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I feel like when we throw around the term ‘commitment-phobe’, it usually has a negative connotation.

But what if – what if – it wasn’t always a bad thing to fear commitment? I mean yes, you’ve got those duds who use the term to weasel out of a relationship without the decency to say they’re being shipped off to war like a normal liar, but then you also have commitment-phobes who are genuinely good people.

And who said being a commitment-phobe always had to apply to relationships? That’s merely the tip of the iceberg, my comrades. Nay, the tip of the tip of the iceberg.

So, before you go making these blanket statements to write off anyone who hasn’t shown you instant, unwavering affection, I’m gonna show you the upsides of commitment-phobia.


Alright, stay with me on this.

Suppose you meet someone who has stabby tendencies. Would you rather that person commit to the stabbing, or would you prefer them to um and ah about it long enough for you to bolt to the nearest exit?

Yep, commitment-phobia’s saved more lives than all of us combined. Probably.


Do you know how long it took me to commit to buying a new pair of shoes? A month. And do you know what happened in that month? They went on sale.

If I’d just been more decisive and got ‘em right on the spot, I wouldn’t have nabbed a sick bargain, and I definitely would’ve wanted to cry when I saw the same pair of shoes on sale while I was already wearing them.


I can’t think of a worse nightmare than casually falling into a marriage with someone I’m merely fond of.

I also think that this happens more often than people let on. I get it – it’s easy to stay with someone who you get along with because you fear you won’t find someone else (you will), but is it fair on anyone involved if there are no genuine feelings of love there? Hardly.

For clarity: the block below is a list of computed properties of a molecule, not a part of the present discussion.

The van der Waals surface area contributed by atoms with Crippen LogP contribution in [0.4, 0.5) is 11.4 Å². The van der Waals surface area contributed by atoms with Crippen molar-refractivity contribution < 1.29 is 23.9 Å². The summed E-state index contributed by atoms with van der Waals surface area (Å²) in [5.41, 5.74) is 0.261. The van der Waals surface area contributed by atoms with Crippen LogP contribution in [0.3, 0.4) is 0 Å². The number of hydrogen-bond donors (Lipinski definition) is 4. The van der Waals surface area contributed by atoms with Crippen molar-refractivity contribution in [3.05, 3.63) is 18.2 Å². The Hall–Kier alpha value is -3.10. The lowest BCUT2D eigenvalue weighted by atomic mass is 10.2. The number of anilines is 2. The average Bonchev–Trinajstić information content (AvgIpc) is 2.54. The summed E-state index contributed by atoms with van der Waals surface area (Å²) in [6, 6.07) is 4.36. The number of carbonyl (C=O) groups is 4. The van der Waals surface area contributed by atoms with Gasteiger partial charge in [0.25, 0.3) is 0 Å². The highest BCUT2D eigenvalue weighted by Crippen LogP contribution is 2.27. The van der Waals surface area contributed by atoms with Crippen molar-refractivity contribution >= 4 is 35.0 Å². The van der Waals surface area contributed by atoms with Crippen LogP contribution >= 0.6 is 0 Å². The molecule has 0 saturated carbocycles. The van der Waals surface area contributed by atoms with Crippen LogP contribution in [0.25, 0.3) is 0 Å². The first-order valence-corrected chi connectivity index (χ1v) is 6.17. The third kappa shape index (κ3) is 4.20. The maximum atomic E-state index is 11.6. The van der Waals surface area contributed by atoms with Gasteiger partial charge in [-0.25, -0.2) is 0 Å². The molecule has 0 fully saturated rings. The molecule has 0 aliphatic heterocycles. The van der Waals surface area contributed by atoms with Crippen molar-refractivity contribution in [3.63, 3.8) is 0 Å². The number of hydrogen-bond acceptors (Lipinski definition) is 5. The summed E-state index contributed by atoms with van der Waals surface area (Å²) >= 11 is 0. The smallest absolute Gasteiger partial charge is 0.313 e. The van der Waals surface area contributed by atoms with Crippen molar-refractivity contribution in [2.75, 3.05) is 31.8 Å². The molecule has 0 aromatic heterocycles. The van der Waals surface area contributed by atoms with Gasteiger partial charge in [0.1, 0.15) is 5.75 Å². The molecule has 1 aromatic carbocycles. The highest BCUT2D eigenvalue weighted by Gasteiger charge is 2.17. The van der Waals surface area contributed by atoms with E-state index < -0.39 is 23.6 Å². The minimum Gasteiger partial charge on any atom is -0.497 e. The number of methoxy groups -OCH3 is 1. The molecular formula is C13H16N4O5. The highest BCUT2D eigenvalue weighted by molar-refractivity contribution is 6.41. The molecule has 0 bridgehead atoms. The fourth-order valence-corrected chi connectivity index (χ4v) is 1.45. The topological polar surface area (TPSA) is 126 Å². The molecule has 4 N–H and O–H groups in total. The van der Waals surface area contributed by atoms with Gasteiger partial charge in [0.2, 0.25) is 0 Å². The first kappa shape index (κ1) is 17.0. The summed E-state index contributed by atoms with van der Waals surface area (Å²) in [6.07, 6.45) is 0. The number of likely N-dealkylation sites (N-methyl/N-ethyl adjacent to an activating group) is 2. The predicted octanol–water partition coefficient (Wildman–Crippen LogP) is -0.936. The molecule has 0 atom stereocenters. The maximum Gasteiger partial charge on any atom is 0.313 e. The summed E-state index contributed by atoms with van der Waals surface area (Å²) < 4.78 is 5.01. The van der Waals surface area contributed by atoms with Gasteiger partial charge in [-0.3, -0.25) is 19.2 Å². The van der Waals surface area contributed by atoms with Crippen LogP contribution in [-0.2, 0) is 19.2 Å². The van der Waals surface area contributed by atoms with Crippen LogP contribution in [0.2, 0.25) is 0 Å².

At least if you’re dating a commitment-phobe, you’ll be able to tell early on and you can get outta there before it’s too late.


I can’t be in the minority here by claiming that at least once a week, every single soul in Australia makes plans with someone only to realise they simply cannot be arsed.

Usually, you just go through with it so you don’t seem rude but you still hold out hope that the other person backs out of it so you don’t have to.

Well, if you were friends with more commitment-phobes, you wouldn’t have to back out of a social engagement ever again in your life – they’d all do it for you.


Commitment-phobes are notoriously hesitant – that’s their entire schtick.

So, you’d be surprised how often it comes in handy on a daily basis. There’s no chance that you’ll go out and sign up for a year-long gym membership that’ll only be used when you want to graft some thottie, and those phone plans that lock you in for 20 years won’t even be on your radar.

It’s honestly the best way to live your life.

Plus, there are so many options these days that don’t require commitment, so why even bother? Gyms now offer no lock-in memberships (at least, that’s what I can gather from the one I try to avoid down the road), and phone companies like numobile offer cheap-as pre-owned phones on a month-to-month plan, so you save yourself a small fortune on phone bills.

Commitment-phobia: the superior phobia.

Image: iStock / PeopleImages